So, this is what we’re doing for the next 10 weeks, eh?
The 42nd general election got underway last week, in case you missed the writ drop – which is entirely likely, considering in the summer most of the country heads for the nearest body of water and away from the furthest smart device with Internet capability.
It’s an election that’s been simmering for more than a year, with new leadership under Tom Mulcair and Justin Trudeau for the NDP and Liberals, respectively, taking on Prime Minister Stephen Harper’s Conservative government. Throw in the Green Party’s Elizabeth May, and voters are not lacking for choice.
It’s relatively hard to gauge on social media just how the country’s politics are leaning. We tend to attract friends who share our beliefs and values, clogging our newsfeeds with commentary which reinforces our preconceived ideals.
And we’ve all come to realize how accurate polling can be.
The cheap and easy platforms for websites also makes this election a little unique. Trawling the ’net found me at a site dedicated to quotes from NDP candidates selected to raise concern among pro-oil sands voters. Another site played on Trudeau’s name, suggesting he’s ‘just in over his head.’ There’s also the site about all the ‘stuff’ Harper did – and none of it flattering to left-leaning voters.
Some of these sites might look hackneyed and amateur, but many of them are party-sponsored and an integral part of the negative campaigning we’ve come to recognize in attack ads.
In this information age it’s more important than ever to be media literate, to question the source and motivation of the media you’re looking at, and to gather a variety of viewpoints, even if you’d rather gouge your eyes out than listen to Ezra Levant or David Suzuki.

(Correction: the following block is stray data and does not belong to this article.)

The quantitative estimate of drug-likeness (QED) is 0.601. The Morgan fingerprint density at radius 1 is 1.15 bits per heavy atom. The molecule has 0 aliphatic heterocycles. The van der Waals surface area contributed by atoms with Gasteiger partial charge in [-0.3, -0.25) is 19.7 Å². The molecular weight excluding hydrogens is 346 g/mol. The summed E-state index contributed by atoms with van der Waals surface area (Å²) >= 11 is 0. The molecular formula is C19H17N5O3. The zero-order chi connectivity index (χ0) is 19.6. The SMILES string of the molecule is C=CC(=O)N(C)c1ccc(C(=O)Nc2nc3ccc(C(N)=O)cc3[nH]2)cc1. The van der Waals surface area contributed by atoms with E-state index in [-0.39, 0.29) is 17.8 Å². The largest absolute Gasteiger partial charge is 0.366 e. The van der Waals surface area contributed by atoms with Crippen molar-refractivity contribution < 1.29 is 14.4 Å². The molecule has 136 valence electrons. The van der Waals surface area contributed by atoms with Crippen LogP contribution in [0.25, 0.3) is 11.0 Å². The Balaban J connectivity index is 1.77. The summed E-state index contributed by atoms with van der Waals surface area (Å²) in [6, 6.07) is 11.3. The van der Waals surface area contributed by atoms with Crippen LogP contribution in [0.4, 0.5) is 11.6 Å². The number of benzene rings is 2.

How to sort it all out is something the News Bulletin team will be doing right alongside our readers.
Our basic game plan over the next four weeks will see candidate profiles and emerging issues from the campaign trail. You’ll see roughly one story a week until about the middle of September, when kids are back in school and folks are generally more interested in tax assessments and health-care bills than they are when there’s fishing to do and burgers to grill. At that point, we’ll ramp things up by posing questions on issues that affect Nanaimo at a federal level. For example, infrastructure such as Island rail and the foot ferry.
Our website features a dedicated election section, which will gather all the federal stories we write into one convenient spot. You’ll see the above-mentioned profiles, plus a Q&A in the candidates’ own words, stories and graphics applying the federal election directly to local issues.
Be sure to light up the comments section – following the guidelines on respect and decorum, of course – because we’d like to hear from our dear readers about what issues they are concerned with. There will be issues brought forth by candidates and we certainly have ideas about what’s important to Nanaimo, but we want to make sure those issues that matter to the average citizen are heard.
After all, a newspaper serves its readers and its community – not its politicians. Everyone would be better served to remember that.